English thread. Why not?

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Re: English thread. Why not?

Post by yum13241 »

Well, can't seem to find it, bet rest assured I didn't make this up, nor would I make this up, some of these words would never be typed on my keyboard.
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Re: English thread. Why not?

Post by Gez »

The point was that the post you responded to was not in any way recent. It's on the first page of the thread and was made in 2017...
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Re: English thread. Why not?

Post by yum13241 »

I tend to read the first couple pages first, before I read the last one. My apologies.
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Re: English thread. Why not?

Post by Gez »

That's perfectly fine, you should just keep in mind to look at the age of the post you reply to; regardless of which page it's present on. And if it's an old post and there's plenty of pages after it, maybe check if somebody else hasn't made the same point you wanted to make long ago.
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Re: English thread. Why not?

Post by yum13241 »

Understood.
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Re: English thread. Why not?

Post by Enjay »

I thought I'd piggy-back onto this thread to ask an English to Spanish question. It doesn't seem worth starting a new thread for.

If I was say "I have called you a taxi" or "I have called the lift" - in both cases using "called" to mean "summoned" rather than "I called him a name", how should that look in Spanish?

Google tells me "Te he llamado un taxi" and "He llamado al ascensor". However, my Spanish is non-existent and my daughter's high-school Spanish isn't up to it either.

The main point of concern is that we both know that "my name is..." translates to "Me llamo..." (presumably literally "I am called...") so we are just wary that there might be a different way to say that you have called/summoned something rather than using "llamado" which looks like it is related to llamo, and therefore might be Google translate getting confused and trying to translate it as if I am calling the taxi/lift a name.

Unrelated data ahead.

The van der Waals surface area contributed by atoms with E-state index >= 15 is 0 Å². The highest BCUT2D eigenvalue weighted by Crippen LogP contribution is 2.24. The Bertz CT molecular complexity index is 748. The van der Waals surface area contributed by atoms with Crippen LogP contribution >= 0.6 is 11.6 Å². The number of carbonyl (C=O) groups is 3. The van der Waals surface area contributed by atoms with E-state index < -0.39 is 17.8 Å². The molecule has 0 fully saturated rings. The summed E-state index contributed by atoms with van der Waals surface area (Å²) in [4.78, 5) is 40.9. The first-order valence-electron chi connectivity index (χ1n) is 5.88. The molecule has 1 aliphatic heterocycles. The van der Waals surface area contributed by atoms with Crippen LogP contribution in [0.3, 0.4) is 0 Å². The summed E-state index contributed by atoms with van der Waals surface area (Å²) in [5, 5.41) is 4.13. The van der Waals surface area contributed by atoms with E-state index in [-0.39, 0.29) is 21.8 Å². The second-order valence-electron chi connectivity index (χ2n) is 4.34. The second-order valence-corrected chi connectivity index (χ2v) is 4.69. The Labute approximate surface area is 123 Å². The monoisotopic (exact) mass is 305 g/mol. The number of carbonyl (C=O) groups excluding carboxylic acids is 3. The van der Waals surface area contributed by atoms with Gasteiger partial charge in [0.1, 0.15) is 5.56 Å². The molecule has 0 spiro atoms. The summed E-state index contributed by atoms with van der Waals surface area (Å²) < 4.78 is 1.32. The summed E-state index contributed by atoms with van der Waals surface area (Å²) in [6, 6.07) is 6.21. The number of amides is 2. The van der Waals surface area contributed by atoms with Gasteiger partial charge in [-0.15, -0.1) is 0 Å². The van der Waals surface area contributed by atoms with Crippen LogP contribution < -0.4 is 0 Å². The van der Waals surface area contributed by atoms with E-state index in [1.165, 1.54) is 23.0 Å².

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Re: English thread. Why not?

Post by Gez »

Judging from the examples here, llamado is perfectly valid in both meanings.
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Re: English thread. Why not?

Post by Enjay »

Problem solved. Thank you. :)
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Re: English thread. Why not?

Post by ramon.dexter »

Enjay wrote:I thought I'd piggy-back onto this thread to ask an English to Spanish question. It doesn't seem worth starting a new thread for.

If I was say "I have called you a taxi" or "I have called the lift" - in both cases using "called" to mean "summoned" rather than "I called him a name", how should that look in Spanish?

Google tells me "Te he llamado un taxi" and "He llamado al ascensor". However, my Spanish is non-existent and my daughter's high-school Spanish isn't up to it either.

The main point of concern is that we both know that "my name is..." translates to "Me llamo..." (presumably literally "I am called...") so we are just wary that there might be a different way to say that you have called/summoned something rather than using "llamado" which looks like it is related to llamo, and therefore might be Google translate getting confused and trying to translate it as if I am calling the taxi/lift a name.